I’m thinking (but I could be totally wrong) that what it’s going to take to be successful as an equine artist is a lot of word of mouth. Get a few clients who love the work and let them convince their friends that they would be happy with a portrait too. I’ve done a ton of marketing–as documented on my blog–but all my sales so far have been to people I already know.
It IS a crowded field out there, so the guerrilla marketing bible says to stand out in a crowd you have to have superb customer service. I’ve told people at my booth at horse shows that if they don’t absolutely resonate to my work then they should look at other artists’ work until they find something that speaks to them. I never do a hard sell because I don’t want to face the consequences later if they’re unhappy. Guerrilla marketing also says “overnight” success in a home-based business means about a year. Much more typical is success in 3 years. So I’m not feeling very unsuccessful at the moment!
I looked at Stablewoman Gazette, it seems to be well organized even though it’s a startup. So good for you, getting the cover and samples of your work in their gallery.
Your art is beautiful, Alli! I read your about and I’m glad you didn’t give up completely drawing horses! ^.^ (Thank goodness my parents haven’t gotten tired of seeing horses everyday in my art! XD) You’re very talented at it. I hope your sales pick up! Have you considered setting up a shop on Etsy.com? There are lots of people selling many different things. Many are handmade. Which includes pet portraits. I’m sure there are a lot of people out there who would love to have one of your paintings! I myself am hoping to set up a shop with my sister who crochets. I hope to start selling pet portraits. 🙂 So far, I haven’t sold anything (I give too many away! XD I draw things for my friends and family), but I’ve put up posters around town so my fingers are crossed!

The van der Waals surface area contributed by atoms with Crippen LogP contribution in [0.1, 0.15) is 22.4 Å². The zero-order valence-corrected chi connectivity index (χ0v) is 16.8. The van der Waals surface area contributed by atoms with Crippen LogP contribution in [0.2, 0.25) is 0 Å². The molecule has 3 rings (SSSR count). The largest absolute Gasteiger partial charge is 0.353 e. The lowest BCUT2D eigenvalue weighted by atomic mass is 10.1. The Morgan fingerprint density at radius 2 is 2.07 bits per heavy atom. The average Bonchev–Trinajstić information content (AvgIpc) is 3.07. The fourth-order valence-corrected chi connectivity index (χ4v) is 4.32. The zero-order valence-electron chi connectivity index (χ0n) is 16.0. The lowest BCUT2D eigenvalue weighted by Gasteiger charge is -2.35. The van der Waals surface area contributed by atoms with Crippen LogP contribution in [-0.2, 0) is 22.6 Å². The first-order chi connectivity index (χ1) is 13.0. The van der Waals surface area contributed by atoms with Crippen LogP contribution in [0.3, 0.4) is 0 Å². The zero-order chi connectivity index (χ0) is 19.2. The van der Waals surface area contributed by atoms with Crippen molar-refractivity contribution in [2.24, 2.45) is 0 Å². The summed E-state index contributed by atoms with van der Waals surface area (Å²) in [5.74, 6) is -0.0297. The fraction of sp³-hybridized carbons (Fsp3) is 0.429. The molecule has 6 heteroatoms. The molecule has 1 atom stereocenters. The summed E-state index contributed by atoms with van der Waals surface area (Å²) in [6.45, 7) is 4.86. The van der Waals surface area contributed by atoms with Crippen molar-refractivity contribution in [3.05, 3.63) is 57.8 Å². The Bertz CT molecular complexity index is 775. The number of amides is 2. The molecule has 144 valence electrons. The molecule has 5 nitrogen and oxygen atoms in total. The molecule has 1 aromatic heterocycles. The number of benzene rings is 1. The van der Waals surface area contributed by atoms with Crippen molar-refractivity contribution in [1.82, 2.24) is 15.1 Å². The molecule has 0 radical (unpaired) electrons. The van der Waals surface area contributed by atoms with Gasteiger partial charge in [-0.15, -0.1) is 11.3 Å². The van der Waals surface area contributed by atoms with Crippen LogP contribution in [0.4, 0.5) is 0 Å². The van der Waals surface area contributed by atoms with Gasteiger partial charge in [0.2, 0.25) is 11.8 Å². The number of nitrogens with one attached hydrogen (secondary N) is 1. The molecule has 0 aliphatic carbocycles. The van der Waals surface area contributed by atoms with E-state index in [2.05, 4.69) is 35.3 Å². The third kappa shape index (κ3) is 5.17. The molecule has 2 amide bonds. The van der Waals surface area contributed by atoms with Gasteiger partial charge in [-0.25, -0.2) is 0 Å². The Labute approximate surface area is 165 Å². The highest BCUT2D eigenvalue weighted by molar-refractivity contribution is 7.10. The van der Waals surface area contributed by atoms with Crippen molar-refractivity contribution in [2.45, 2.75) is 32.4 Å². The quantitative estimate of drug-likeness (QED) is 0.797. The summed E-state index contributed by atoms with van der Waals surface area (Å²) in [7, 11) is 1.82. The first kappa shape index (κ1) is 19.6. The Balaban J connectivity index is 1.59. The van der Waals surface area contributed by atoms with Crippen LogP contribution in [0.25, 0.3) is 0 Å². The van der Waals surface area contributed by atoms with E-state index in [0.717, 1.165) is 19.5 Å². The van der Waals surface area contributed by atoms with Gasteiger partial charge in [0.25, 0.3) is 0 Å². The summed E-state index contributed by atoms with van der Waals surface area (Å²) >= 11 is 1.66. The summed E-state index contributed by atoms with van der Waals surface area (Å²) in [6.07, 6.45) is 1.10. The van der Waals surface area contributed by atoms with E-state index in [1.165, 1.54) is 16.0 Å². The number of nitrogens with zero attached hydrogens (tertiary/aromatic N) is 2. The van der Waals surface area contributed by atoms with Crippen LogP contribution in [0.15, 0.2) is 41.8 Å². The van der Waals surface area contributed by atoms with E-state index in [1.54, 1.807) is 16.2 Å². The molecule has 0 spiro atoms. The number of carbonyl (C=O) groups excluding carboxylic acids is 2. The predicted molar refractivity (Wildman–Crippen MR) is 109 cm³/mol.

I’ve been drawing horses since I think I must’ve been 3. Now I’m 16 and still lovin’ em. 😉 I’ve never rode except once on a neighbor’s gelding when I was 7, and I’ve never really been around them. But I think they must be the most beautiful creatures God created!
Good luck with your art!
Thanks for your lovely comments. I’m glad you enjoy your pet portraits so much. Eventually you will decide that your identity is that of an artist and at that point you may also decide that artists don’t have to work for free. People kind of expect them to, but your work has value and I think you will find that out if you and your sister get that Etsy shop going. You’re young and full of ideas–so take advantage of your enthusiasm and explore your possibilities. I think you’ll do great!
Your welcome and thank you. ^.^ I like to do things for friends but it does get to be a bit much sometimes. Thank you so much for your encouragement! You have truly made my day. 🙂 Thank you!
Your Blog makes me stay ! EM
Glad you enjoyed it! I’m always about to start something new; even if it bears some resemblance to something that came before there’s always a different twist to it.
Lovely to have found such a distinctive blog. Regards from Thom at the immortal jukebox.
Thanks Thom–I enjoy your blog a lot (you write really well and do an AWFUL lot of research!). Am already promoting it to one of my friends who, if he weren’t an artist, would probably liked to have been a music historian.
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Thanks for the kind words and for spreading the word! Thom.
Wonderful to see that someone is able to coordinate their time to do BOTH art and horses at the same time.
I will most definitely take a look at all your art! Looking forward to reading about your horse adventures, too!